When you are conducting an evaluation and writing an evaluation report, I would recommend meeting with project stakeholders to learn about the organization and the context in which it operates. Confirm if the organization has a program theory of change, and if not, let this be the start of your discussions with your partner. As you outline the theory of change, consider a logic model for the organization. Discuss the purpose of the evaluation with key stakeholders, and let this guide the design of your evaluation, your methodology, and your report.

As you collect data, you should expect to see certain trends emerge. Sometimes it is difficult, but do not draw early conclusions that could taint the collection of future data! It will be tempting to shift the report to focus on particular outcomes as they emerge, particularly if they are positive, at the expense of ignoring what could be important data.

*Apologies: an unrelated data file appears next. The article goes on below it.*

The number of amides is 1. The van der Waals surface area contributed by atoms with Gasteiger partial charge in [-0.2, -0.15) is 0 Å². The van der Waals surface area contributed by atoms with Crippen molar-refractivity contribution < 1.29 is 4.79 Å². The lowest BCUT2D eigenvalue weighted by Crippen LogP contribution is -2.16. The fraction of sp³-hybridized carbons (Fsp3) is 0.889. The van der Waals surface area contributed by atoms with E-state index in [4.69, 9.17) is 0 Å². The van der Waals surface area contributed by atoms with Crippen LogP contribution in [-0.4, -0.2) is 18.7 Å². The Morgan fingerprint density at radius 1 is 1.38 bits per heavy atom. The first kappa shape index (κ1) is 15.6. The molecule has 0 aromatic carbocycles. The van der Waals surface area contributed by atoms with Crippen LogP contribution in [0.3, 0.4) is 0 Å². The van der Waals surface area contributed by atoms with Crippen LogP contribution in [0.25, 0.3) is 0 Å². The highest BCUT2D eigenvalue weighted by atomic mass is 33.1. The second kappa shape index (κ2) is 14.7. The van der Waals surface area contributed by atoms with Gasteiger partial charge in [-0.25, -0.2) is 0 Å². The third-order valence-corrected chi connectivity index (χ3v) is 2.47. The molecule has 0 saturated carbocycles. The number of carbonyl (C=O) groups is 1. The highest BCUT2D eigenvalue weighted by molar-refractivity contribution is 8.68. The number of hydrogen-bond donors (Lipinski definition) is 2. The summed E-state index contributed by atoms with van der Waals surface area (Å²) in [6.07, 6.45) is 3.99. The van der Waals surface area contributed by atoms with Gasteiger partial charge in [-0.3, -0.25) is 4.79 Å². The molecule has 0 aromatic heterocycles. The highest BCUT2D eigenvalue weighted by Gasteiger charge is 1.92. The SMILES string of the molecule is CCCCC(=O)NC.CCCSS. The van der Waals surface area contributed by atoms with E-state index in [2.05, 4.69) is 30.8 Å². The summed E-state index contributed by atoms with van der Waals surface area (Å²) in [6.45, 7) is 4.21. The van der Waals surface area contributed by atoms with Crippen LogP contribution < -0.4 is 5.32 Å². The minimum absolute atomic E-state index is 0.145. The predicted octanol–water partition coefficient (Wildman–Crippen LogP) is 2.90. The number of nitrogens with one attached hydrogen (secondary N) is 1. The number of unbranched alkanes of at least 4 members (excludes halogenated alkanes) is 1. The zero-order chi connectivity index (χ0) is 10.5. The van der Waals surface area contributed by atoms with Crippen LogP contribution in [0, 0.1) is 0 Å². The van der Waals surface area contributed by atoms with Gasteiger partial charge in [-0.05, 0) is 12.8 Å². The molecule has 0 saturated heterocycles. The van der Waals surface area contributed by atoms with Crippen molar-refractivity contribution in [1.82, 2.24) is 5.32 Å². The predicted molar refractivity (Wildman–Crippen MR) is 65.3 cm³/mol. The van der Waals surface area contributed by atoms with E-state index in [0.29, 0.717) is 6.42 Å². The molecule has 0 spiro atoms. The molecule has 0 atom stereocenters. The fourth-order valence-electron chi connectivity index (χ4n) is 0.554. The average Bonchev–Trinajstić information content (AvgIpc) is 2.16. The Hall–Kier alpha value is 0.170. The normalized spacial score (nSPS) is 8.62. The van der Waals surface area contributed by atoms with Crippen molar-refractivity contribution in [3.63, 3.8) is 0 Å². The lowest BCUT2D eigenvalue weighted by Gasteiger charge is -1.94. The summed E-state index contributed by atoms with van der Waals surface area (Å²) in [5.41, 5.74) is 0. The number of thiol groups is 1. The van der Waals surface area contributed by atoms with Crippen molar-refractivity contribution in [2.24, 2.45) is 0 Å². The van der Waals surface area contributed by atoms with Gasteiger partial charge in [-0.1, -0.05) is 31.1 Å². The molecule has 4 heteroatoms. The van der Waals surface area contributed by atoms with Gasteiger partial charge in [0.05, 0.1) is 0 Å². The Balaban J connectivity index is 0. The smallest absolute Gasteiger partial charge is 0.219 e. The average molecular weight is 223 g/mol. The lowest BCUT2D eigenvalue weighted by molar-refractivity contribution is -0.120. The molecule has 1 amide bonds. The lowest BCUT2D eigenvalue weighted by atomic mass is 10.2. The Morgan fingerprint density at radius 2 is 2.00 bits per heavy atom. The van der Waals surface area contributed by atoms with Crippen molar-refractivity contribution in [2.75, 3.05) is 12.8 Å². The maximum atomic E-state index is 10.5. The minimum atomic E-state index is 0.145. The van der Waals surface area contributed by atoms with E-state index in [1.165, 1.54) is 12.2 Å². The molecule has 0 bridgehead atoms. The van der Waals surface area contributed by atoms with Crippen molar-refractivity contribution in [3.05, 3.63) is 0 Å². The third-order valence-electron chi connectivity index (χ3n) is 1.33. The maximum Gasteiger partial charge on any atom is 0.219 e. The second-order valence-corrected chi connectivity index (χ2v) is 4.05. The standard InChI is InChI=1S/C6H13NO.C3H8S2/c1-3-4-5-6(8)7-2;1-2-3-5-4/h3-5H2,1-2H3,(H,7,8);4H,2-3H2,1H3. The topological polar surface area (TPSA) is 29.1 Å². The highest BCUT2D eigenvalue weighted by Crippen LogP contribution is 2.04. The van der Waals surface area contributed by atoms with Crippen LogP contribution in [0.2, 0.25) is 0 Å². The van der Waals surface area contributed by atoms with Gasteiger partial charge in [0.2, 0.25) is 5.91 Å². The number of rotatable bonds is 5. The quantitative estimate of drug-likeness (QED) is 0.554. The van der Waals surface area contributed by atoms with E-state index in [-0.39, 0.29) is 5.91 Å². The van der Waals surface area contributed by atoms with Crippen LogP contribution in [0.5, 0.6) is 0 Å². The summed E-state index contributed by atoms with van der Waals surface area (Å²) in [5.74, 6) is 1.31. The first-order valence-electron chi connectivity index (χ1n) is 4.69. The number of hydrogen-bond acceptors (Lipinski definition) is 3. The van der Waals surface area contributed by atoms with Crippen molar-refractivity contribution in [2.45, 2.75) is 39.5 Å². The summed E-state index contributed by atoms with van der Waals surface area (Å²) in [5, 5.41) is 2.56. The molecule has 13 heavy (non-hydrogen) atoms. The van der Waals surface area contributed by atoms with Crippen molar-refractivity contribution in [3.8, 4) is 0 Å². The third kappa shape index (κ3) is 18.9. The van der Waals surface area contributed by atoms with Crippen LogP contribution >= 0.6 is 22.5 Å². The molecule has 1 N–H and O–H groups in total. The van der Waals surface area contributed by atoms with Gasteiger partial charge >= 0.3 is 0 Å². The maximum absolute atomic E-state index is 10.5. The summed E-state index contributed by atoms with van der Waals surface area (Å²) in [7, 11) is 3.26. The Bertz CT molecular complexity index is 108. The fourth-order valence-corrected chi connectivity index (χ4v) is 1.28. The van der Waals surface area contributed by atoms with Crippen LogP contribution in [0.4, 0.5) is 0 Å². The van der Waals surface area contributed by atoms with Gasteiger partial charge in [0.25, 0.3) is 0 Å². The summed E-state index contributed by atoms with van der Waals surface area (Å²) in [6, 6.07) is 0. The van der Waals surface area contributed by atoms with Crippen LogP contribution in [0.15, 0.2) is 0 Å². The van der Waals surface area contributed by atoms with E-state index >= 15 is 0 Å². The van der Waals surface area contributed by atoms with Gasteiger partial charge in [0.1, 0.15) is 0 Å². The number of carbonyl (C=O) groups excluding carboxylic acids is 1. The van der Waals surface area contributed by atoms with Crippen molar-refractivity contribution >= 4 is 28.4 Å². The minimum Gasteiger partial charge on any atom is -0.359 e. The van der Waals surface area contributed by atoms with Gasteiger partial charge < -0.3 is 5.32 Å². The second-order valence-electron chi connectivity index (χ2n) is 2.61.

It is also important to stay flexible, and keep in mind that the research and report are very much living documents. For example, my original methodology for my evaluation included questionnaires. After engaging in some initial research, I discovered that questionnaires were not well-suited to answer my evaluation questions. After consulting with The Red Pencil, we collectively determined that semi-structured interviews (SSIs) with key informants would be the best instrument to collect the desired data. As you can imagine, SSIs can take very long to conduct and to transcribe! In my case, most of my interviews took place in time zones which were eight to thirteen hours ahead of Eastern Time, and required additional flexibility on my part.

Lesson 3: Work-Life Balance and Your Graduate Studies

The Capstone report is inclusive and collaborative in nature; you need to remain flexible to meet the needs of your partner organization, but systematic so that you can stay organized and on task. The collection of data is time-sensitive and your respondents will have their own schedules, which you have to accommodate. If you are a full-time working professional, you may find that balancing work and life becomes challenging. While completing the work for my evaluation report, I had to carve out time to accommodate research and writing.